The paper argues that biface and Levallois technology, while distinct in many regards, share a common pedigree. In biface technology, a mass of stone is shaped through the removal of flakes from two surfaces in order to produce a tool such as a hand axe. The flakes detached during the manufacture of a biface are treated as waste. In Levallois technology, a mass of stone is shaped through the removal of flakes in order to produce a convex surface from which flakes of predetermined size and shape are detached. The predetermined flakes produced through Levallois technology are the desired products. Archaeologists suggest that Levallois t echnology is optimal in terms of raw material use and that the predetermined flakes are relatively small and easy to carry. These were important issues for the highly mobile hunter-gatherers of the time.

It is the novel combination of the shaping and flaking systems that distinguishes Levallois from other technologies, and highlights its evolutionary relationship to biface technology. Based on comparisons of archaeological data from sites in Africa, the Middle East, and Europe, the study also demonstrates that this evolution was gradual and intermittent, and that it occurred independently within different human populations who shared a common technological ancestry, says Adler. In other words Levallois technology evolved out of pre-existing biface technology in different places at different times.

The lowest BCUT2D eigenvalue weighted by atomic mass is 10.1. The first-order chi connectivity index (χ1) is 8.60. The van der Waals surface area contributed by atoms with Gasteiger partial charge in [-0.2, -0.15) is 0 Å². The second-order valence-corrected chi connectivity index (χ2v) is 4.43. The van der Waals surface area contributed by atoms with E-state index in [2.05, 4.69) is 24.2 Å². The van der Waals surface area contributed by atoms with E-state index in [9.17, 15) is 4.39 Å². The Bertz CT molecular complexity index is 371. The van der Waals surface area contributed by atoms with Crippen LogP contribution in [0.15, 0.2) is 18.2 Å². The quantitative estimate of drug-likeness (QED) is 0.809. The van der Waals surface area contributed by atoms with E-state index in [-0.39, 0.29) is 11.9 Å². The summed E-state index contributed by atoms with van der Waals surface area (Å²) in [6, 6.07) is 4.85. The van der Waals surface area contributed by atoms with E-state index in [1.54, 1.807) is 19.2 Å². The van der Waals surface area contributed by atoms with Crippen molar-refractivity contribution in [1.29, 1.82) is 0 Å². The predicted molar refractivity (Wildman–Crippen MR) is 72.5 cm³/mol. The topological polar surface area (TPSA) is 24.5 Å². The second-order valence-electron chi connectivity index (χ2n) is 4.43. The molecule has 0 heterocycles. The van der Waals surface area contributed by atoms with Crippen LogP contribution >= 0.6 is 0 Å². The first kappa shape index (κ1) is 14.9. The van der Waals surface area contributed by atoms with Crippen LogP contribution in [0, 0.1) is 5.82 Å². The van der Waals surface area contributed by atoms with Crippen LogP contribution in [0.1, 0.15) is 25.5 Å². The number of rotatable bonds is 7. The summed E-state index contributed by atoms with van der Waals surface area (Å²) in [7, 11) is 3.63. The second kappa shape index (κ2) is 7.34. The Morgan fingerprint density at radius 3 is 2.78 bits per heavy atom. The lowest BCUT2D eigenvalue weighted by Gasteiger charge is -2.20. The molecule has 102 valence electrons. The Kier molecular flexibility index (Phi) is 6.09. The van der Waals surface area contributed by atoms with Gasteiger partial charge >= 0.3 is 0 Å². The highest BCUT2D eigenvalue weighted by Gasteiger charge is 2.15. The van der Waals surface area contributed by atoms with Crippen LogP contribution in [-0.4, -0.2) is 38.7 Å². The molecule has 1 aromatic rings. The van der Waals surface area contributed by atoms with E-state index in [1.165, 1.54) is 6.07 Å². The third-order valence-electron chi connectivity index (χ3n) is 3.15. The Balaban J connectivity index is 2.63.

This conclusion challenges the view held by some Archaeologists that technological change resulted from population change during this period. "If I were to take all the artifacts from the site and show them to an archaeologist, they would immediately begin to categorize them into chronologically distinct groups," Adler said. In reality, the artifacts found at Nor Geghi 1 reflect the technological flexibility and variability of a single population during a period of profound human behavioral and biological change. These results highlight the antiquity of the human capacity for innovation.

Source: University of Connecticut [September 25, 2014]

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  1. Thanks for this: another article confirming our view that Pleistocene Homo did not run over open plains, but simply followed coasts & rivers, see the coastal sites as far as Java (Mojokerto amid barnicles & shells, Flores min.18 km oversea), S-Africa (the Cape, whale-butschering site Dungo V Angola) & England (Pakefield, Boxgrove).
    Initially (early-Pleistocene?), Homo beach-combed, waded & dived for waterside & shallow aquatic foods, later Homo gradually (seasonally) ventured inland along rivers. This fits the floodplain at Nor Geghi 1, and also the use of "obsidian from as far away as 120 km ... suggesting they must also have been capable of exploiting large, environmentally diverse territories": "waterside" rather than "diverse"?
    I guess bifaces & flakes had different purposes, e.g. cutting wetland cattails or waterlilies (e.g. eaten by neandertals) vs opening coastal shells or nuts?? See my talk at the conference with Don Johanson & David Attenborough on human waterside evolution in London 8-10 May 2013: "The Aquatic Ape Evolves: Common Misconceptions and Unproven Assumptions about the So-Called Aquatic Ape Hypothesis" Hum.Evol.28:237-266, 2013.